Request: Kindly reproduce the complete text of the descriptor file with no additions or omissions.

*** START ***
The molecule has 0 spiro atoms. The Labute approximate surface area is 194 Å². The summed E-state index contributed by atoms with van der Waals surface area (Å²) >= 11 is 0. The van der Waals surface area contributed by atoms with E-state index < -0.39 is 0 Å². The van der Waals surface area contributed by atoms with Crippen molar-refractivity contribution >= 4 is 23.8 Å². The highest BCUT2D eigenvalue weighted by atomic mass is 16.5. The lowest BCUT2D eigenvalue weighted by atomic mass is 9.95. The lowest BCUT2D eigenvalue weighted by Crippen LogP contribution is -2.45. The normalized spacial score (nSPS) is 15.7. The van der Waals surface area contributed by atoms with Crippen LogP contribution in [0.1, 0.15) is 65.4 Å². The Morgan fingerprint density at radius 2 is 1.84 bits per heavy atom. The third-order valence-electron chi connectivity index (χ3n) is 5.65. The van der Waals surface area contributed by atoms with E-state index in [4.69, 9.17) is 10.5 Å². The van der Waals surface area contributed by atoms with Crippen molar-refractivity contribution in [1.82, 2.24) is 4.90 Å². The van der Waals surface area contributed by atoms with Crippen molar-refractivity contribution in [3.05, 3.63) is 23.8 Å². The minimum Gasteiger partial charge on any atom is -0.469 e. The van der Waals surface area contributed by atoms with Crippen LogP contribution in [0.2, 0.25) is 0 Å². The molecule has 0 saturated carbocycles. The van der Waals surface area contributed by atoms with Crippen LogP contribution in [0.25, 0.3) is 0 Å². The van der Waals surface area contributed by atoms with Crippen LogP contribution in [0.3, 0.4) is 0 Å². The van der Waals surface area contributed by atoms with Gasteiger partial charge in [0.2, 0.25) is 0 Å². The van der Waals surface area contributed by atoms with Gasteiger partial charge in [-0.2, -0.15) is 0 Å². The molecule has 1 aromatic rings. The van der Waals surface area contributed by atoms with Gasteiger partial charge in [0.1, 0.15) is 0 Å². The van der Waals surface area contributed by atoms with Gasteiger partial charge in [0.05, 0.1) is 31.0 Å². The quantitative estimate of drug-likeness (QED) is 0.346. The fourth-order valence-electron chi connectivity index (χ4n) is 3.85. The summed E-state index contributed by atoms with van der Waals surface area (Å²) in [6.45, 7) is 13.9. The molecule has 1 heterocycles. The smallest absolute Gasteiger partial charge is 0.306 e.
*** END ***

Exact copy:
The molecule has 0 spiro atoms. The Labute approximate surface area is 194 Å². The summed E-state index contributed by atoms with van der Waals surface area (Å²) >= 11 is 0. The van der Waals surface area contributed by atoms with E-state index < -0.39 is 0 Å². The van der Waals surface area contributed by atoms with Crippen molar-refractivity contribution >= 4 is 23.8 Å². The highest BCUT2D eigenvalue weighted by atomic mass is 16.5. The lowest BCUT2D eigenvalue weighted by atomic mass is 9.95. The lowest BCUT2D eigenvalue weighted by Crippen LogP contribution is -2.45. The normalized spacial score (nSPS) is 15.7. The van der Waals surface area contributed by atoms with Crippen LogP contribution in [0.1, 0.15) is 65.4 Å². The Morgan fingerprint density at radius 2 is 1.84 bits per heavy atom. The third-order valence-electron chi connectivity index (χ3n) is 5.65. The van der Waals surface area contributed by atoms with E-state index in [4.69, 9.17) is 10.5 Å². The van der Waals surface area contributed by atoms with Crippen molar-refractivity contribution in [1.82, 2.24) is 4.90 Å². The van der Waals surface area contributed by atoms with Crippen molar-refractivity contribution in [3.05, 3.63) is 23.8 Å². The minimum Gasteiger partial charge on any atom is -0.469 e. The van der Waals surface area contributed by atoms with Crippen LogP contribution in [0.2, 0.25) is 0 Å². The molecule has 0 saturated carbocycles. The van der Waals surface area contributed by atoms with Crippen LogP contribution in [0.25, 0.3) is 0 Å². The van der Waals surface area contributed by atoms with Crippen LogP contribution in [0.3, 0.4) is 0 Å². The van der Waals surface area contributed by atoms with Gasteiger partial charge in [0.2, 0.25) is 0 Å². The van der Waals surface area contributed by atoms with Gasteiger partial charge in [-0.2, -0.15) is 0 Å². The molecule has 1 aromatic rings. The van der Waals surface area contributed by atoms with Gasteiger partial charge in [0.1, 0.15) is 0 Å². The van der Waals surface area contributed by atoms with Gasteiger partial charge in [0.05, 0.1) is 31.0 Å². The quantitative estimate of drug-likeness (QED) is 0.346. The fourth-order valence-electron chi connectivity index (χ4n) is 3.85. The summed E-state index contributed by atoms with van der Waals surface area (Å²) in [6.45, 7) is 13.9. The molecule has 1 heterocycles. The smallest absolute Gasteiger partial charge is 0.306 e.